Bitcoin investors should be more aware of its history of bubbles and price crashes, a crypto entrepreneur explains

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Bobby Lee said the history of bitcoin was one of bubbles bursting and growing again

  • Bitcoin investors need to be more aware of the asset’s history of big booms and busts, Bobby Lee said.
  • The crypto exchange founder said bitcoin is likely to shoot up further but then crash dramatically.
  • Yet Lee said he is optimistic about bitcoin long-term, seeing it as an inflationary hedge.
  • Sign up here for our daily newsletter, 10 Things Before the Opening Bell.

Bitcoin investors should be more aware of the asset’s volatile history of bubbles and dramatic price crashes, crypto exchange founder Bobby Lee has said.

Lee told Insider that bitcoin’s history suggests it will continue shooting up but then is likely to crash dramatically “within a few hours.” He said bitcoin may rapidly lose 50% of its value and could then fall further over the coming years.

Bitcoin has soared in 2021, touching an all-time high of close to $62,000 in March, after falling below $4,000 in the same month a year earlier.

Analysts said the huge amounts of money pumped into economies by governments and central banks – which have supported asset prices across the board – have been a key driver.

Lee said bitcoin could potentially go to $300,000 in the latest bull market cycle. The cofounder of BTCC, one of the oldest crypto exchanges, said he’s attracted to bitcoin as a store of value at a time when fiat currencies risk losing value due to monetary stimulus.

Yet, the entrepreneur, who has recently written a book about bitcoin, said buyers should be more aware of the digital asset’s hugely volatile past.

“A lot of investors are getting in without knowing the history,” he said. “That’s just life, right? People buy real estate, not knowing the history of real estate bubbles, people buy stocks, not knowing about the history of stock market bubbles.”

He added: “Bitcoin history has shown that not only has it risen really fast, but after every bubble, the bubble bursts, after every bull market, the bubble does burst and it quickly falls.”

Lee said bitcoin could fall 50% rapidly, “and then it’ll be a bear market for the next two, three years.” At times, it could even fall as much as 90% from previous highs, he said.

“When bitcoin winter comes, when it crosses the 50% sell-off, that’s when people lose conviction and then people panic. They sell, and that’s what causes it to go down even further and sit at that low level for two or three years.”

Yet, Lee said he remained optimistic about bitcoin. “We just have to have the mental fortitude to hold onto it, what they call HODL… hold on for dear life.” He predicted it could even hit $1 million if it continues to go through boom-and-bust cycles.

Bitcoin continues to sharply divide the financial world, although many investors and institutions have been drawn to the cryptocurrency’s remarkable rally. JPMorgan, Morgan Stanley, BlackRock, and Tesla are some of the major corporations to get involved.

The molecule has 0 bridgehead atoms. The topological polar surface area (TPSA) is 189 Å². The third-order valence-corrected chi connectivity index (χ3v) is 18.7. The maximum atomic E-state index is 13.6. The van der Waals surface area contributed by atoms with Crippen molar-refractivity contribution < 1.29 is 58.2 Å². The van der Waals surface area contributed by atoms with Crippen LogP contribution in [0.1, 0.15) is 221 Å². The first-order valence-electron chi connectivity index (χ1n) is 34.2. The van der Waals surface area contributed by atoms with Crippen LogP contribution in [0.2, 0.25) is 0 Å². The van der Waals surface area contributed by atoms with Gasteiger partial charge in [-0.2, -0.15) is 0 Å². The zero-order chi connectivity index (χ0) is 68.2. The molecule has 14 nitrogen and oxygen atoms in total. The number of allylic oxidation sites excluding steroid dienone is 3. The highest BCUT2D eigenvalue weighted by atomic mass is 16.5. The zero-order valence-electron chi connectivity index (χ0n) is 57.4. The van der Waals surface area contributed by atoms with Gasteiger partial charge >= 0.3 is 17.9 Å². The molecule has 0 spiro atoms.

However, bitcoin skeptics argue that bitcoin’s massive volatility means its institutional adoption will be limited. Many argue its rise has been driven by huge amounts of stimulus and could falter once people return to normal life and spending patterns after the coronavirus pandemic.

They say it is set for a price crash similar to after 2017, when bitcoin plunged below $4,000 from about $20,000 in just over a year.

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The bitcoin rally is very near the top and companies are being ‘gimmicky’ in adopting crypto, a currency strategist says

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Bitcoin has surged 775% in the last year

The bitcoin rally is “very long in the tooth” and could be about to sharply reverse course, according to one currency strategist.

Boris Schlossberg, managing director of FX strategy at BK Asset Management, told CNBC this week CME Group’s announcement that it will introduce micro bitcoin futures could be a sign that the market is at the top.

“Last time they announced that there was going to be futures” – which was in 2017 – “bitcoin actually hit [the] top,” Schlossberg said.

He said he thought lots of companies’ adoption of bitcoin is “very gimmicky.” Tesla announced in March that it had started accepting bitcoin as payment, while PayPal said on Tuesday that its US customers can use their cryptocurrency holdings to pay at millions of its online merchants globally.

“I don’t think any asset that has a volatility of 20% per week can really act as a currency at this point,” Schlossberg said. “And I think whatever transactions you’re going to see in bitcoin are going to be infinitesimally small relative to regular currency.”

The foreign exchange strategist said he thought “the whole rally in crypto… is getting very long in the tooth.”

He said: “I think we’re very, very close to perhaps an intermediate-term top here. A little bit of a correction is certainly due at this point.”